In other words, unlike two of the three commas in the Second Amendment, these commas were intentional and received conscious attention from the drafters. They have to mean something. They may not be ignored.
Finally, you must know that, under standard grammatical rules of the 18th Century, the phrase, “at the time of the adoption of this Constitution” refers to both preceding clauses, i.e., to “natural born Citizen” and to “Citizen of the United States.” Since that is the case, an originalist must decide that no person not alive at the time of the adoption of the Constitution could legally be president. Zachary Taylor was the last legal president. You can read much more about the commas, and from real law professors, here, especially footnote 46.
This interpretation, required by the commas, is not as far-fetched as it sounds. Many of the Founders, especially Thomas Jefferson, would be astounded to discover that the Constitution they wrote is still in effect. They assumed that every generation or so the people of the United States would come together in new constitutional conventions and write new constitutions. Jefferson even thought an occasional revolution would be a good thing.
If you are an originalist, all the presidents from John Adams to Zachary Taylor were legal but there is a question about George Washington. The Constitution was “adopted” after 9 states ratified it. Virginia, the legal residence of George Washington, was the tenth state to ratify; which means that Washington was not a citizen of the United States at the time of the adoption of the Constitution because Virginia was not yet a part of the United States. His presidency was illegal.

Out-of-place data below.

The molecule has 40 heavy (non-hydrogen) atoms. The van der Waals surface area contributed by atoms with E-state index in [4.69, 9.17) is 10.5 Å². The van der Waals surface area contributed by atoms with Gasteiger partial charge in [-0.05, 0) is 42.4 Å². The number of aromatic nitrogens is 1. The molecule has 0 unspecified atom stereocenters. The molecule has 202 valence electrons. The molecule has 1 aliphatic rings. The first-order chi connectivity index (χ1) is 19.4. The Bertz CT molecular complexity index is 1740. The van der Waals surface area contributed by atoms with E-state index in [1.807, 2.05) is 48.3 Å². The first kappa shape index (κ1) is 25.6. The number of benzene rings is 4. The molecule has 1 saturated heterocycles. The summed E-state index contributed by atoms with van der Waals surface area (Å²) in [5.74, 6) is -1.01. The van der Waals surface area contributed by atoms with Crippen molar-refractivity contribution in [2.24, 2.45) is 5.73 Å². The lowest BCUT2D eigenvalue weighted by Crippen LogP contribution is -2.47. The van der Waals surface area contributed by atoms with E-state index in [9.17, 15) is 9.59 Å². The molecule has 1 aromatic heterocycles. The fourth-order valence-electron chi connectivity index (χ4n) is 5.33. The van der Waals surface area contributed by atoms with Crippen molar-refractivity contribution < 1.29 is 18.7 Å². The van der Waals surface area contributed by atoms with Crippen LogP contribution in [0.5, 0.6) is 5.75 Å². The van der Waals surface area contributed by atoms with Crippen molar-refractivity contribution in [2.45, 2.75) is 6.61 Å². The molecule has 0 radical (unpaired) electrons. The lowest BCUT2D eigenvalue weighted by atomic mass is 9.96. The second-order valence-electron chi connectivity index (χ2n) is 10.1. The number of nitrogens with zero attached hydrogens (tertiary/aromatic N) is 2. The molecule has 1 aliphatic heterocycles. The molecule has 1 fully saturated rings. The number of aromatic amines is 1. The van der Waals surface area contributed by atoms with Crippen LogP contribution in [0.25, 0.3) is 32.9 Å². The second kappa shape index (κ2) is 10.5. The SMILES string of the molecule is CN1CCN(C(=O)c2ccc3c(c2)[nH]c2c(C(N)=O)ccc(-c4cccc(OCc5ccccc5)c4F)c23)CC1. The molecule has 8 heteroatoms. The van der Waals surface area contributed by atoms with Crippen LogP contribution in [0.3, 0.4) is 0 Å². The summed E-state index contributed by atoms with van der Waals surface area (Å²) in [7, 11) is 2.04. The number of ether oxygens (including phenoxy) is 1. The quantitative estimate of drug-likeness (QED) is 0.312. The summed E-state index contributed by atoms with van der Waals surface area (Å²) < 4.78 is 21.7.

So John McCain can’t be president. We can expect the Supreme Court, with its five person majority of Republican originalists, will so hold by a 5-4 vote. Of course, the Court will also announce, in dicta, that no one else can be president either, since no one is left who was alive at the time of the Constitution’s adoption. What that will mean for the nation is unknown, but that is no new thing for the Court: It didn’t know what Bush v. Gore would mean for the nation either, but they decided the case anyway. And, to an originalist, it doesn’t matter what happens. The Constitution means what it said on the day it was adopted and that is the end of the matter.
Stay tuned for our next exciting episode of constitutional interpretation when we decide whether the United States Air Force is constitutional.
UPDATE MAY 2, 2008
The Washington Post, in its continual efforts to keep up with this blog, ran a story today about Senator McCain’s legal status and whether he can, under the Constitution, hold the office of the presidency.
UPDATE, MAY 6, 2008
I’ve just learned, from no less a source than Steven Colbert, that the photo above of President Bush and Senator McCain was taken in Arizona on McCain’s birthday, August 29, 2005 — while New Orleans was being destroyed by Hurricane Katrina.